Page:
FROM THE ARCHIVE: Whitney Houston's 2000 Out Interview


By Editors

We remember the passing of the music icon by revisiting the singer's first interview with the gay press, in which she answered those pesky lesbian questions


Houston’s typical defensiveness suggests, of course, that she hasn’t really moved on at all. When I tell her that I believe she’s straight, she retorts, “It’s not for you to believe me. I don’t give a shit if you believe me or not.”

Unlike the previous reporter, though, I feel I’ve glimpsed the real Houston, and what’s more, I actually like her. Her feistiness reads as vindictive, but there’s a playfulness about her that can put you at ease even when she isn’t. And when she’s sad, as she is when contemplating a future without Clive Davis at the helm of her label, she reveals true vulnerability. “He treats me like his daughter,” Houston says at one point, her eyes filling with tears. “It’s been like that for 15 years. I’m gonna miss him.”

The arrival of Greatest Hits—shortly before Davis’ departure from Arista—marks the end of an era. The significance isn’t lost on Houston. First known as Cissy Houston’s daughter and Dionne’s cousin, then Davis’ protégé, Whitney has had plenty to prove. But the musical and emotional evolution documented on Hits speaks for itself, and now she’s focused on matters closer to home, like being as devoted to Bobbi Kristina as Cissy Houston was to her.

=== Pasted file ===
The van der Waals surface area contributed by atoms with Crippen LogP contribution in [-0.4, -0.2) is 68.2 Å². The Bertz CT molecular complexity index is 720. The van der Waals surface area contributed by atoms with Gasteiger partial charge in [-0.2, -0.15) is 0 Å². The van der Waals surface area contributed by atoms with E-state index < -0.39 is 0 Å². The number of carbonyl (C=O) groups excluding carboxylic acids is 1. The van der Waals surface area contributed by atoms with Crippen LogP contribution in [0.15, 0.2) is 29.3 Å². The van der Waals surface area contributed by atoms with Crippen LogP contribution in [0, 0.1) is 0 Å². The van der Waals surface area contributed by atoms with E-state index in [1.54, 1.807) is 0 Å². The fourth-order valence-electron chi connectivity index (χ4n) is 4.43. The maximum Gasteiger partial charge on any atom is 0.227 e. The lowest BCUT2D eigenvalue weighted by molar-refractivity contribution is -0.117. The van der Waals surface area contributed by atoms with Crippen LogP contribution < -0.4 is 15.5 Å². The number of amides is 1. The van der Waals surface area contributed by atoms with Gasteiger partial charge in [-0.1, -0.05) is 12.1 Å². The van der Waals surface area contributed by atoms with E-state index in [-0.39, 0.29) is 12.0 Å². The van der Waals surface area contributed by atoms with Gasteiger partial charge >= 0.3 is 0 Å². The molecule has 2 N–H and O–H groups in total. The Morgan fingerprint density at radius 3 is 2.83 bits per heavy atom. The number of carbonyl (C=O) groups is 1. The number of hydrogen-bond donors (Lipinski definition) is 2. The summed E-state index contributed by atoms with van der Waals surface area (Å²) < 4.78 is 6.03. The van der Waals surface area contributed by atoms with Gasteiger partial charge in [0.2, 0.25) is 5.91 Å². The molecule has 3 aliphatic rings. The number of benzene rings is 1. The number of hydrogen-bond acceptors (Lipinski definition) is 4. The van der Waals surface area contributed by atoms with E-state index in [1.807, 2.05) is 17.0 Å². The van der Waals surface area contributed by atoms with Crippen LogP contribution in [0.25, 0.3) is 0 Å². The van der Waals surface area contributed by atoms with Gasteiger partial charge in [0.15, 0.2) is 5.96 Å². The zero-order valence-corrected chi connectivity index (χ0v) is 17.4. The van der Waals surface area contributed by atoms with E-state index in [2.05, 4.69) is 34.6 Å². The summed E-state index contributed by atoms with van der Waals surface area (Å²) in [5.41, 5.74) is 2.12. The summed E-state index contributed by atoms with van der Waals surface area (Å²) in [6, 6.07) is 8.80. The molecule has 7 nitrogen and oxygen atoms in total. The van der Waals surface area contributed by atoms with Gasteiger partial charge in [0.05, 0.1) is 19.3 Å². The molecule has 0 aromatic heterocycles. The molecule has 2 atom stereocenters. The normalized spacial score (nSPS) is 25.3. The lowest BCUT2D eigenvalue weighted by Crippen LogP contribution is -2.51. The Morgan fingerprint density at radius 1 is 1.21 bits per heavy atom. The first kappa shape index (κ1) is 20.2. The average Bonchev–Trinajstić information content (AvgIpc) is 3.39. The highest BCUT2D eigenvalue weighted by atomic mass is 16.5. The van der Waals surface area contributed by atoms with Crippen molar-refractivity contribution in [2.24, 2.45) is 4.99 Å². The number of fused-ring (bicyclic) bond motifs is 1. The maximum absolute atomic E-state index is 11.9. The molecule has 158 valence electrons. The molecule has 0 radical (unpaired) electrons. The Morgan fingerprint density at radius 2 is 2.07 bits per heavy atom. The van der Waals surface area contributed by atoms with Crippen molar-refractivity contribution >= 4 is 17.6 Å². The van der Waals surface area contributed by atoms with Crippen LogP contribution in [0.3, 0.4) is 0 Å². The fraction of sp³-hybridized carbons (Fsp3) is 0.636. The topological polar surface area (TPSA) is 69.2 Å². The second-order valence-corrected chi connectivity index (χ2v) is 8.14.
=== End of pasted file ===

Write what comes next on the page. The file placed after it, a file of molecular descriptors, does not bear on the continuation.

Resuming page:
“Sometimes, I swear to you, it feels like nothing is going my way,” Houston says with self-aware petulance. “Then I look at my little girl and know that she needs me for me and not anything else. That makes me wanna live on so much harder, ‘cause I can’t stand to think the world would teach her something I wouldn’t teach her. That makes me live, baby.”

The next day, at Davis’ pre-Grammys soiree, Houston springs to life during her 45-minute set: She’s spontaneous, in a way the public rarely witnesses; you can hear how the years have put a growl in her deepened voice and grounded her vocal gymnastics. Surrounded by friends and peers such as Mary J. Blige, Lauryn Hill, and Stevie Wonder, and of course, Davis, Houston gives a strikingly heartfelt performance. But the most memorable sight of the evening—more memorable even than Davis’ giving the star a plaque signifying the 110 million Houston albums sold worldwide—is the image of Houston jumping up and down in her spangled black gown during “How Will I Know.” The drag has matured, but Whitney still can’t keep her feet on the ground.

Tags: Music